Nonetheless, it may still happen that only a single member of the response group has observed a certain attack. If everyone is aware of this, as regularly happens with prominent ransomware cases, then the aggregate may still reveal this sensitive information. To prevent this from happening, the aggregate should only be published, if sufficiently many non-zero sightings have been submitted.

This is implemented using a multi-party computation protocol, based on Shamir secret sharing. This prevents that a small group of colluding parties is able to extract any information from a protocol run. In this way the security demands can be met in a scalable way, so that this approach is also viable for large groups with long lists of IoCs. If the protocol has run successfully, the aggregated result is uploaded automatically to MISP.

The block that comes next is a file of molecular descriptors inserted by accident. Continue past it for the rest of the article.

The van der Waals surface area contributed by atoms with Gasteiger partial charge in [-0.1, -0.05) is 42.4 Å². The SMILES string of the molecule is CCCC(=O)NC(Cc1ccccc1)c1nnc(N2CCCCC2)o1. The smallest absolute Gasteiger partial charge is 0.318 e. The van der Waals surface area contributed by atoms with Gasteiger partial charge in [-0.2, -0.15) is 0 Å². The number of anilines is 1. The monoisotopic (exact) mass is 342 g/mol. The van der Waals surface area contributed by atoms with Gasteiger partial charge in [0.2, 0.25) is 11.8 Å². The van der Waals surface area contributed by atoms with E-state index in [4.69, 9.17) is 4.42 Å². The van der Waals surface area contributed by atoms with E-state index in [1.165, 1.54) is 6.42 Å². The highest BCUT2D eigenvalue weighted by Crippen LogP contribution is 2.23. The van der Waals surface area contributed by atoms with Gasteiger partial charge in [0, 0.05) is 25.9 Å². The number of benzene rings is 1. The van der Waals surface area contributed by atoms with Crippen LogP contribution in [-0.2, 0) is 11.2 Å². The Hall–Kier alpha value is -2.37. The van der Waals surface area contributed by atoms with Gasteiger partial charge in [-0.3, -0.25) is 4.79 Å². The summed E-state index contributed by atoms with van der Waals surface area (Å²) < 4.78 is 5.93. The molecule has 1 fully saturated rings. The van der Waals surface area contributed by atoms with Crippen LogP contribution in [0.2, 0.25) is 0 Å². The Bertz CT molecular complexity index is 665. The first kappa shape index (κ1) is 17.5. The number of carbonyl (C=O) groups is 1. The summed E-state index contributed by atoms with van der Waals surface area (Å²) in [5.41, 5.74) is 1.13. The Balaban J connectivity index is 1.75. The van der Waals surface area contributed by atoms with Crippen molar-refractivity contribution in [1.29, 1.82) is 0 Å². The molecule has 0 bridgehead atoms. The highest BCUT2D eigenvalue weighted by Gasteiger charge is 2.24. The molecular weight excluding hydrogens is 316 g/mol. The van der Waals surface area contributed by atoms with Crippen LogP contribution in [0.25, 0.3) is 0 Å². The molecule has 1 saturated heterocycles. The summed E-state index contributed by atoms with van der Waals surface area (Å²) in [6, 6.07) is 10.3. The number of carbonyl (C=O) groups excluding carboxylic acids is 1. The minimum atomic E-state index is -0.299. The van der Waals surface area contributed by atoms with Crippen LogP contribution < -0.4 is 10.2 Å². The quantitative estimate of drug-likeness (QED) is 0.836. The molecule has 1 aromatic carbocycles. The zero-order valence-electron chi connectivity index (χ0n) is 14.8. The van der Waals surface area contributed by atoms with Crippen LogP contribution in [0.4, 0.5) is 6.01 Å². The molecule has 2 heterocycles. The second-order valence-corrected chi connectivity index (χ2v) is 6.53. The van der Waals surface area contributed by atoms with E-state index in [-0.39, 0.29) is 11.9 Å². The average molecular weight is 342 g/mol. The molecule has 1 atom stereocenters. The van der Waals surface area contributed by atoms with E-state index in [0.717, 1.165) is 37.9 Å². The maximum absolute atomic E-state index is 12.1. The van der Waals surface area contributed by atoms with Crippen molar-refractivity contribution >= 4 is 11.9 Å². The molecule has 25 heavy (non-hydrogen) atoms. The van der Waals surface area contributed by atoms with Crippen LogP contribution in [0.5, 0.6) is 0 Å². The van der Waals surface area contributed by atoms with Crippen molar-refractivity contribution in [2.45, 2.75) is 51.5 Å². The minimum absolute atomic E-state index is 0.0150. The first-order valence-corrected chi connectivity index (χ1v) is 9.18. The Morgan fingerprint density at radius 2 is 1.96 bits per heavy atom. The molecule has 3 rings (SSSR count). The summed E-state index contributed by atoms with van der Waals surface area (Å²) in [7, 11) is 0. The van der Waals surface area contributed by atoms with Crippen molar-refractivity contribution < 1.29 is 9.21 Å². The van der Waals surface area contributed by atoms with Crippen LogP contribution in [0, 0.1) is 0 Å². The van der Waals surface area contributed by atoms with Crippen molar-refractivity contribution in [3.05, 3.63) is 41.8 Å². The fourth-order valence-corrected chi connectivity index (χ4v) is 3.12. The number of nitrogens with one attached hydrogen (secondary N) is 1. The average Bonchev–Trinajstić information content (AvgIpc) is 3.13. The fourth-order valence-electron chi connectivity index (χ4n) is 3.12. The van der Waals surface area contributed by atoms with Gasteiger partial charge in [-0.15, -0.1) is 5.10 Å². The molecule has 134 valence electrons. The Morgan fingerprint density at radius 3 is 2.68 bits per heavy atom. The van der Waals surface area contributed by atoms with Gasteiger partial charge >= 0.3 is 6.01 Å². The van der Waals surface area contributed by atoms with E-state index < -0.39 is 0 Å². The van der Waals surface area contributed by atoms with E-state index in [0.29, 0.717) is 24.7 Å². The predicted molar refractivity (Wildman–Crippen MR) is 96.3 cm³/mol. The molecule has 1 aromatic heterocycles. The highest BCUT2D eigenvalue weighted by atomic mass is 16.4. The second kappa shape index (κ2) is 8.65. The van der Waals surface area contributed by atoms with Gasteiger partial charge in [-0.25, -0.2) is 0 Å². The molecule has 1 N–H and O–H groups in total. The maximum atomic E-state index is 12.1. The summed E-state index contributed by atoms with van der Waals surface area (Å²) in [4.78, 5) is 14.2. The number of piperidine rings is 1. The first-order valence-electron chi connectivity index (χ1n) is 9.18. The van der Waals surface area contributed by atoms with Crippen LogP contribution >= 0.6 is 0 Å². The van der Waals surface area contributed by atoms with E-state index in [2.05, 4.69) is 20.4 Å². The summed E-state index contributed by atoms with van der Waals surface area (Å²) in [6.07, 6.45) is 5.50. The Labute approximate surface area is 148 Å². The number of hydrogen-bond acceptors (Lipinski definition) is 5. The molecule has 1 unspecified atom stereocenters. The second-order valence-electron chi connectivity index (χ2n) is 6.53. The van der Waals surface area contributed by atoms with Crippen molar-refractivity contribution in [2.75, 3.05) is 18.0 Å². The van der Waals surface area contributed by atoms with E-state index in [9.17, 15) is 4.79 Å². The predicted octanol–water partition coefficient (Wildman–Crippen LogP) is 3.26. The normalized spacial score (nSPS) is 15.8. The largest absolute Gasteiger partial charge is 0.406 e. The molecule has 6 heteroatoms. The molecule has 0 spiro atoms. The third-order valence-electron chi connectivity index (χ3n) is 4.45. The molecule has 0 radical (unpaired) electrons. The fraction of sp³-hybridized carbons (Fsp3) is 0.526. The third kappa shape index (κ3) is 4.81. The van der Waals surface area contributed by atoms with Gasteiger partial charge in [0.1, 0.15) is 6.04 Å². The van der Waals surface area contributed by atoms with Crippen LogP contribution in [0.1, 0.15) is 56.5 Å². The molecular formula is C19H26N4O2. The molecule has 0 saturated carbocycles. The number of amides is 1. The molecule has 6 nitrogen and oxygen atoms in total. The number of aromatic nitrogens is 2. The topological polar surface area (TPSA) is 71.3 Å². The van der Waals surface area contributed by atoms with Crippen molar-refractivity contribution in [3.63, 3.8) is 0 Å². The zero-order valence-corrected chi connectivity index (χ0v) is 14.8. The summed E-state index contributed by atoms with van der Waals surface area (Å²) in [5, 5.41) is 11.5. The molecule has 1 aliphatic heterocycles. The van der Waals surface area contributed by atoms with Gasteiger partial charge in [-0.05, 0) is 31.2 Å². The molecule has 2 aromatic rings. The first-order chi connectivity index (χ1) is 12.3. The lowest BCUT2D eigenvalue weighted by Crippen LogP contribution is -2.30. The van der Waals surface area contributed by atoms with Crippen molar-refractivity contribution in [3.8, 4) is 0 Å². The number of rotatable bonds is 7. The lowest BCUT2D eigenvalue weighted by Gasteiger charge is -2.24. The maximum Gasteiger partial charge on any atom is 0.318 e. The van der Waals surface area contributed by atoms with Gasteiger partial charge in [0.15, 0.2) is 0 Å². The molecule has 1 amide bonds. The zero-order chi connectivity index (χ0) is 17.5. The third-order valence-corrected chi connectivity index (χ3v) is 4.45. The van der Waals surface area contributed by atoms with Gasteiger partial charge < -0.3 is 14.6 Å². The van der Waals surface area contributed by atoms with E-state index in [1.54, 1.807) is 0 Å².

In more detail

To limit the amount of communication, all communication runs via a central party, called the aggregator. In this way, it is possible to group messages, so that as few message as possible are sent. The role of the aggregator could be performed by an information sharing and analysis center (ISAC). The aggregator may be considered a trusted party, which could simplify the solution. However, to provide as much certainty as possible to the participants, this is not done.

Each participant uses the binary encoding of the (integer) number of sightings. For performance reasons integer consisting of 7 bits are used. Each bit in this encoding is secret shared with one share for each party. Afterwards, it must be check that all bits are indeed bits. This means that the numbers $b$ the shares reconstruct to must satisfy $b(1-b)=0$.

The next check counts the number of zero-sightings. Only if all 7 bits of a number are equal to zero, we have a zero-sighting. This means that we would like to compute $\prod_{i=1}^{7}(1-b_{i})$, which is equal to 1 if and only if the submitted integer is equal to zero. Summing this over all participants yields the number of submitted zeros. Comparing this with the pre-set threshold of the maximum number of tolerable zero-sightings is the second check. If both check yield positive results, it is time to perform the final aggregation and reveal the result.